Lord Jhulelal: An Analytical Study

by Thakkar Harish Gopalji | 2018 | 62,623 words

This thesis studies Lord Jhulelal, the most important deity revered by Sindhis in India and beyond. Traditional views hold Lord Jhulelal as an incarnation of Vedic Deity Varuna (the river God). Historically, Jhulelal is a binding force for the Sindhi community who had to leave Sindh during the partition of India in order to settle at distant places...

Part 7 - Specific Reference of History of Sind

[Specific Reference of History of Sind (From ‘A Gazetteer of The Province of Sindh’ by A.W. Hughes Published on 31-12-1874 by G. Bell & Sons)]

Ancient Hindu Dynasty in Sindh

According to the Chapter 'Early History of Sindh' in the Gazetteer, C.713 AD the Sindh was ruled by a Hindu dynasty. The capital of this dynasty was at Alor on the banks of Indus. Some of the Hindu rulers have been mentioned as Rai Diwaji followed by Rai Siharas, Rai Sahasi, Rai Siharas II and Rai Sihasi II. This dynasty was supposed to have ruled over Sindh for over 137 years. Chach, a Chamberlain to Rai Sahasi II, usurped the throne. His brother Chandar succeeded Chach and thereafter Dahir, who was the eldest son of Chach. (Hughes 1874:23-24)

Mahomed Kasim Invasion and conquest of Sindh:

It was during the reign of King Dahir that Mahomed Kasim invaded Sindh C. 712AD. During the battle, the Hindu king Dahir's army was defeated and the king was killed at fort Rawar. His family was taken away as captives except for his son Jaisya who fled. Mahomed took over Thata, Brahminabad. Alor, the capital of Sindh was captured C. 713AD followed by Multan.

Yazid succeeded Mohamed Kasim followed by Habid. Habid carried on the war with Jaisya, the son of the King Dahir who had regained Brahminabad along with much of the territory from Arabs. The Arab rule over Sindh progressed steadily. By C. 908 AD there was a decline in the power of Khalifahs. In a few years, two Kingdoms of the Multan and Mansura were established in Sindh. (Hughes 1874: 24-26).

An Arab Governor ruled Sindh under the Khalif C. 1019 AD. Around this time the Sultan Mahmud of Ghazni invaded Hindustan. Sindh was conquered by his Vazeer Abdur Razai C. 1026 AD. (Hughes 1874: 27)

Sumra Dynasty:

Very soon, C. 1032 AD, foundations of the Sumra dynasty were laid down by Ibn Sumar, the ruler of Multan. They preferred their independence from Ghaznavi rule after C. 1051 AD. Ibn Sumar was succeeded by his son who was followed by other princes in his line. One of the succeeding King Khafif seems to have made Thata his capital. His kingdom spread from Katchha to Nasarpur. The power of Sumra Dynasty waned after the death of Khafif. (Hughes 1874: 27,28)

Samma Dynasty:

The Samma Dynasty, under its first king took over the throne of Sindh by killing Ussuh Mehl the last ruler from Sumra Dynasty C. 1351AD.

Firoz Tughlak the king of Delhi invaded the Sindh C. 1372 AD and the ruler tendered their submission, though nominally. The Samma dynasty ruled Sindh from C. 1351AD to C. 1521AD. Jam Firoz was the last to rule under the Samma dynasty. (Hughes 1874: 28,29)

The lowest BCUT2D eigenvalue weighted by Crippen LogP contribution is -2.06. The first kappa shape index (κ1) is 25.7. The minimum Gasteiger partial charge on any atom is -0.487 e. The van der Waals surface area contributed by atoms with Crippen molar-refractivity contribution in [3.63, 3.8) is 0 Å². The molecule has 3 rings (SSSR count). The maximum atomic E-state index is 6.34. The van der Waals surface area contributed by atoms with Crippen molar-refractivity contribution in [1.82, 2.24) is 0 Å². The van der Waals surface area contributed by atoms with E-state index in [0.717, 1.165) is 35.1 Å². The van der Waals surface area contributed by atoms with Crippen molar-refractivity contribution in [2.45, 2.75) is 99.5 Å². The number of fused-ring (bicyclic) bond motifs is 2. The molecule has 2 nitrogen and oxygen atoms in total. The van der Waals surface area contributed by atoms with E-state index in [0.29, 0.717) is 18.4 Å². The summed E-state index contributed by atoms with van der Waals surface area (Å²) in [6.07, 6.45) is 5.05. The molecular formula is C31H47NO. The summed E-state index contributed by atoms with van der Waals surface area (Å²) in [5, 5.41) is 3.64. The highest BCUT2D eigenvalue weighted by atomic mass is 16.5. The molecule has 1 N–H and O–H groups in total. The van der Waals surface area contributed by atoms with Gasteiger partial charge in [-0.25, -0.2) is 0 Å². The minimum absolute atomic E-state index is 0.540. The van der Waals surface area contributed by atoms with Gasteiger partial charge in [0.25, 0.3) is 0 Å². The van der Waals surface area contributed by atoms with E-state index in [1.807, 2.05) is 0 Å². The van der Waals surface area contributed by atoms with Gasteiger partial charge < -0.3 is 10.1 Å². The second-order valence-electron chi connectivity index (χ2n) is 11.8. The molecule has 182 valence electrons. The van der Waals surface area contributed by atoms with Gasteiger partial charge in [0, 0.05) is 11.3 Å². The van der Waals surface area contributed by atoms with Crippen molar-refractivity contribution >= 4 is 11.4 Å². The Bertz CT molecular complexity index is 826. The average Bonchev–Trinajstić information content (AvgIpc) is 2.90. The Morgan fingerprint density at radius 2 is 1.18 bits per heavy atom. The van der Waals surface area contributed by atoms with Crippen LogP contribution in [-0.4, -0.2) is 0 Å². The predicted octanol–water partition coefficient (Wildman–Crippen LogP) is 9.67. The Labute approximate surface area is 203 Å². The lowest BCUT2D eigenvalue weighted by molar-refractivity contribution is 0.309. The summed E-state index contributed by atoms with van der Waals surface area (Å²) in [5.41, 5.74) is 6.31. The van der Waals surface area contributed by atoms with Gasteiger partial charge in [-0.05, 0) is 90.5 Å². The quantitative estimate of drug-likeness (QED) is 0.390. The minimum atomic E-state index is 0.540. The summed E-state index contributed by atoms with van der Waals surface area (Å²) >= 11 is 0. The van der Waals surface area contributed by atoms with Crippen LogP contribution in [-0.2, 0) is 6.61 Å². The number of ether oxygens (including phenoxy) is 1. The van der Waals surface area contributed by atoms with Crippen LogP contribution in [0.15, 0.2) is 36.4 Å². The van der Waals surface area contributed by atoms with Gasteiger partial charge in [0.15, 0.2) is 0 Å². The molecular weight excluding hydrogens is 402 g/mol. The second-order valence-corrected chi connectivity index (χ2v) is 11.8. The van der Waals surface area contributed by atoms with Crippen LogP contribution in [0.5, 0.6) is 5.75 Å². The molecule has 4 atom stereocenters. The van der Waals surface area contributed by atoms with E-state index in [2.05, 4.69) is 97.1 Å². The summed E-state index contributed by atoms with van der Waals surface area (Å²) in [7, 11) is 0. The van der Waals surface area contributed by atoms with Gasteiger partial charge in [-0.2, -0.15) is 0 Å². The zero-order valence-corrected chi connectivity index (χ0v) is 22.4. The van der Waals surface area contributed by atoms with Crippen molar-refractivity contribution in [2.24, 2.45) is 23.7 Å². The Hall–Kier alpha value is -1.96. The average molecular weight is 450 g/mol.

Arghun Dynasty:

Arghun Dynasty started ruling Sindh in about AD 1521 by Alghun Khan Tarkhan the grandson of Halka who was the grandson of Changiz Khan. The Samma were completely defeated during these times under the ruler Shah Beg. Mirza Shah Hussain succeeded him. When Shah Hussain approach Thatta, Jam Firoz started preparing to collect an army and retreated to Kutch. Shah Hussain defeated Jam Firoz and his army. He later marched to Katchh where he defeated a chief named Khangar. During the reign of Shah Hussain, the Mughal emperor Humayun twice attempted to take over Sindh but was unsuccessful. Shah Hussain died in C. 1554 AD and Arghun Dynasty ended with him. (Hughes 1874: 29,30)

The Arghun dynasty was followed by the Tarkhan dynasty for a brief period. The army of Mughal emperor Akbar defeated Mirza Jani Beg, the ruler of Thata C. 1592 AD. Mirja Jani Beg was in the emperor's service thereafter and was granted the rule of Thatta by the emperor. (Hughes 1874: 30)

Daudpotras (Sons of Daud Khan):

After Akbar's death in C. 1605 AD, the Daudpotras (Son of Daud Khan) founded Shikarpur after defeating Sherkhan, the leader of the influential tribe of Mehrs. (Hughes 1874: 30)

Kalhora Dynasty:

The Kalhoras under Nazir Mahomed Kalhora began to assume the role of governing the Sindh from C. 1658 AD. Yar Mahomad Kalhora took over Shikarpur C. 1701 AD. He obtained from the Mughal the Subhedari of Dera District and the title of ‘Khuda Yar Khan’. He expanded his territory and was succeeded by Nur Mahomad who took over Nhar District from Daudpotra tribe. His authority reached as far as the desert C. 1736 AD. (Hughes 1874: 31)

C. 1739 AD, the Persian King Nadir Shah annexed all province westward of Indus including Thatta and Shikarpur. Nur Mahomed Kalhora surrendered and had to agree to pay tribute C. 1739 AD. As a compensation, he received the title ‘Shah Kuli Khan’ and he extended his authority in South Sindh C. 1746 and 1747 AD. (Hughes 1874: 32)

C. 1748 AD upon the death of Nadir Shah, the Kalhora King had to pay tribute to Ahmad Shah Durani of Kandahar and received a new title 'Shah Nawaz Khan'. The ruler of Kandahar marched towards Sindh in C. 1754 AD to enforce the tribute which was not being paid regularly by the Kalhoras. Shah Nawaz Khan fled from Sindh. His son Mahommed Murad Yab Khan succeeded him and regaining favour with the Kandahar ruler, received the title 'Sar Buland Khan'. He was dethroned as being too oppressive to his subjects C. 1757 AD. His brother Gulam Shah later held the throne C. 1758 AD. He received the title 'ShahVirdi Khan' from Kandahar rulers. His son Sarfaraz Khan C. 1772 AD succeeded him. Sarfaraz Khan C. 1775 AD made the East India Company withdraw the factories they had established at Thatta C. 1758 AD during the rule of his father. (Hughes 1874: 32,33)